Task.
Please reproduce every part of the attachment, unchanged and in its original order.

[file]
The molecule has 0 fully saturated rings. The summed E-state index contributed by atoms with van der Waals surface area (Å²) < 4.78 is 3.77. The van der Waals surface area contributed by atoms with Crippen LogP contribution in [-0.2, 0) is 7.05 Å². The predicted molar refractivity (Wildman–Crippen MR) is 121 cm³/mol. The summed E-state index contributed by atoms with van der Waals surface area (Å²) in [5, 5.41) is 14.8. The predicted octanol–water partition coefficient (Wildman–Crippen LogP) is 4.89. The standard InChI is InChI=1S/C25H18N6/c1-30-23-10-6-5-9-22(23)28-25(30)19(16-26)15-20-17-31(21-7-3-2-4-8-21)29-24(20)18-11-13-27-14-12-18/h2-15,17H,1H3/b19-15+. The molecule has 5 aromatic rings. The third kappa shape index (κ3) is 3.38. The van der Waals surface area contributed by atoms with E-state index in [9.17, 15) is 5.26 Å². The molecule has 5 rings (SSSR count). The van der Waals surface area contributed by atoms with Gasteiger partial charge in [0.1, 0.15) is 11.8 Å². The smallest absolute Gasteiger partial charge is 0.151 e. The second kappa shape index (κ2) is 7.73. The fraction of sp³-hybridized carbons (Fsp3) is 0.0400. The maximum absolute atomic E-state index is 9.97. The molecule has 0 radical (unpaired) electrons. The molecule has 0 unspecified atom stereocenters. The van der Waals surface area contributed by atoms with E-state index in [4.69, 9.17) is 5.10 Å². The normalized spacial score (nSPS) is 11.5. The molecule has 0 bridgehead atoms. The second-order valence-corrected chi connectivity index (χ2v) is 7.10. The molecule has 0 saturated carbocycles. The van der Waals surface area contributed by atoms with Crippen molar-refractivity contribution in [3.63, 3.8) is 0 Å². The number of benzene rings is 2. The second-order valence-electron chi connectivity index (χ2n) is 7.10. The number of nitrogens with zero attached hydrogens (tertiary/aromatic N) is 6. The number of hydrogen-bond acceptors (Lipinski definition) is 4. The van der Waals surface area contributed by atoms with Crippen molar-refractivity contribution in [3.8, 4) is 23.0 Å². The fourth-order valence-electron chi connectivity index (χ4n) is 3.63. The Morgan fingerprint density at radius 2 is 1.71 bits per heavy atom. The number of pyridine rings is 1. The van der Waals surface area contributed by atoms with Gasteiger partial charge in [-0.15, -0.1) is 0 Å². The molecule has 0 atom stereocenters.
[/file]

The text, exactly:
The molecule has 0 fully saturated rings. The summed E-state index contributed by atoms with van der Waals surface area (Å²) < 4.78 is 3.77. The van der Waals surface area contributed by atoms with Crippen LogP contribution in [-0.2, 0) is 7.05 Å². The predicted molar refractivity (Wildman–Crippen MR) is 121 cm³/mol. The summed E-state index contributed by atoms with van der Waals surface area (Å²) in [5, 5.41) is 14.8. The predicted octanol–water partition coefficient (Wildman–Crippen LogP) is 4.89. The standard InChI is InChI=1S/C25H18N6/c1-30-23-10-6-5-9-22(23)28-25(30)19(16-26)15-20-17-31(21-7-3-2-4-8-21)29-24(20)18-11-13-27-14-12-18/h2-15,17H,1H3/b19-15+. The molecule has 5 aromatic rings. The third kappa shape index (κ3) is 3.38. The van der Waals surface area contributed by atoms with E-state index in [9.17, 15) is 5.26 Å². The molecule has 5 rings (SSSR count). The van der Waals surface area contributed by atoms with Gasteiger partial charge in [0.1, 0.15) is 11.8 Å². The smallest absolute Gasteiger partial charge is 0.151 e. The second kappa shape index (κ2) is 7.73. The fraction of sp³-hybridized carbons (Fsp3) is 0.0400. The maximum absolute atomic E-state index is 9.97. The molecule has 0 radical (unpaired) electrons. The molecule has 0 unspecified atom stereocenters. The van der Waals surface area contributed by atoms with E-state index in [4.69, 9.17) is 5.10 Å². The normalized spacial score (nSPS) is 11.5. The molecule has 0 bridgehead atoms. The second-order valence-corrected chi connectivity index (χ2v) is 7.10. The molecule has 0 saturated carbocycles. The van der Waals surface area contributed by atoms with Crippen molar-refractivity contribution in [3.63, 3.8) is 0 Å². The number of benzene rings is 2. The second-order valence-electron chi connectivity index (χ2n) is 7.10. The number of nitrogens with zero attached hydrogens (tertiary/aromatic N) is 6. The number of hydrogen-bond acceptors (Lipinski definition) is 4. The van der Waals surface area contributed by atoms with Crippen molar-refractivity contribution in [3.8, 4) is 23.0 Å². The fourth-order valence-electron chi connectivity index (χ4n) is 3.63. The Morgan fingerprint density at radius 2 is 1.71 bits per heavy atom. The number of pyridine rings is 1. The van der Waals surface area contributed by atoms with Gasteiger partial charge in [-0.15, -0.1) is 0 Å². The molecule has 0 atom stereocenters.